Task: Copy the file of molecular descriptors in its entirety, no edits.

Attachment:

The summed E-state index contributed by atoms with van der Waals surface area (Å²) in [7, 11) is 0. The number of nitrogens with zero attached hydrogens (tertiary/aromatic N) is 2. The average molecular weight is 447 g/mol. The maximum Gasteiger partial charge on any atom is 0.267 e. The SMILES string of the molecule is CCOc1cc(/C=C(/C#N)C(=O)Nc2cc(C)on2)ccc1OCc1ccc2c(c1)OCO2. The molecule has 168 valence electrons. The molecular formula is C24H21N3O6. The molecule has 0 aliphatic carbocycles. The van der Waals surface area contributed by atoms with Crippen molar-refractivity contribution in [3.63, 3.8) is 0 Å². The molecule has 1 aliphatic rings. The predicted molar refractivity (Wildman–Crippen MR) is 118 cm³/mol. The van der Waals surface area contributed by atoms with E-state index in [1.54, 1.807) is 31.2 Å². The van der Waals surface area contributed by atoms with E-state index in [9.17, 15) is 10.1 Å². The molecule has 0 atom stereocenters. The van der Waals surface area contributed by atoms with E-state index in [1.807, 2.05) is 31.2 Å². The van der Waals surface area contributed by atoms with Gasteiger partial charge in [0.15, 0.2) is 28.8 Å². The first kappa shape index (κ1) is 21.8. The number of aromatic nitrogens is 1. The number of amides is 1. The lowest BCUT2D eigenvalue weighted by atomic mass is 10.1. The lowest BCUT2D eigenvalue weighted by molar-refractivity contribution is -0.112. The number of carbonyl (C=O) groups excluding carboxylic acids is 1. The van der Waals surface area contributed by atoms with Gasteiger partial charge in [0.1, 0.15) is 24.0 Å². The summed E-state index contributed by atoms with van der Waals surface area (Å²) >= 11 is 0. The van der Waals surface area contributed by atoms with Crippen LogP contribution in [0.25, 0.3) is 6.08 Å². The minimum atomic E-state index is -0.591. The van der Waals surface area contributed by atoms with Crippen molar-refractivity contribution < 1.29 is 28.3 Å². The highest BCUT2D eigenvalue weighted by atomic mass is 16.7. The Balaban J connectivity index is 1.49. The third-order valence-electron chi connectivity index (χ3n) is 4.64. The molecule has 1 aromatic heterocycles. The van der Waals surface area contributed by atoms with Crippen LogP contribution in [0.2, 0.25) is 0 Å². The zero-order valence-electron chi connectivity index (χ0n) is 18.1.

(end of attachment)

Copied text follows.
The summed E-state index contributed by atoms with van der Waals surface area (Å²) in [7, 11) is 0. The number of nitrogens with zero attached hydrogens (tertiary/aromatic N) is 2. The average molecular weight is 447 g/mol. The maximum Gasteiger partial charge on any atom is 0.267 e. The SMILES string of the molecule is CCOc1cc(/C=C(/C#N)C(=O)Nc2cc(C)on2)ccc1OCc1ccc2c(c1)OCO2. The molecule has 168 valence electrons. The molecular formula is C24H21N3O6. The molecule has 0 aliphatic carbocycles. The van der Waals surface area contributed by atoms with Crippen molar-refractivity contribution in [3.63, 3.8) is 0 Å². The molecule has 1 aliphatic rings. The predicted molar refractivity (Wildman–Crippen MR) is 118 cm³/mol. The van der Waals surface area contributed by atoms with E-state index in [1.54, 1.807) is 31.2 Å². The van der Waals surface area contributed by atoms with E-state index in [9.17, 15) is 10.1 Å². The molecule has 0 atom stereocenters. The van der Waals surface area contributed by atoms with E-state index in [1.807, 2.05) is 31.2 Å². The van der Waals surface area contributed by atoms with Gasteiger partial charge in [0.15, 0.2) is 28.8 Å². The first kappa shape index (κ1) is 21.8. The number of aromatic nitrogens is 1. The number of amides is 1. The lowest BCUT2D eigenvalue weighted by atomic mass is 10.1. The lowest BCUT2D eigenvalue weighted by molar-refractivity contribution is -0.112. The number of carbonyl (C=O) groups excluding carboxylic acids is 1. The van der Waals surface area contributed by atoms with Gasteiger partial charge in [0.1, 0.15) is 24.0 Å². The summed E-state index contributed by atoms with van der Waals surface area (Å²) >= 11 is 0. The van der Waals surface area contributed by atoms with Crippen LogP contribution in [0.25, 0.3) is 6.08 Å². The minimum atomic E-state index is -0.591. The van der Waals surface area contributed by atoms with Crippen molar-refractivity contribution < 1.29 is 28.3 Å². The highest BCUT2D eigenvalue weighted by atomic mass is 16.7. The Balaban J connectivity index is 1.49. The third-order valence-electron chi connectivity index (χ3n) is 4.64. The molecule has 1 aromatic heterocycles. The van der Waals surface area contributed by atoms with Crippen LogP contribution in [0.2, 0.25) is 0 Å². The zero-order valence-electron chi connectivity index (χ0n) is 18.1.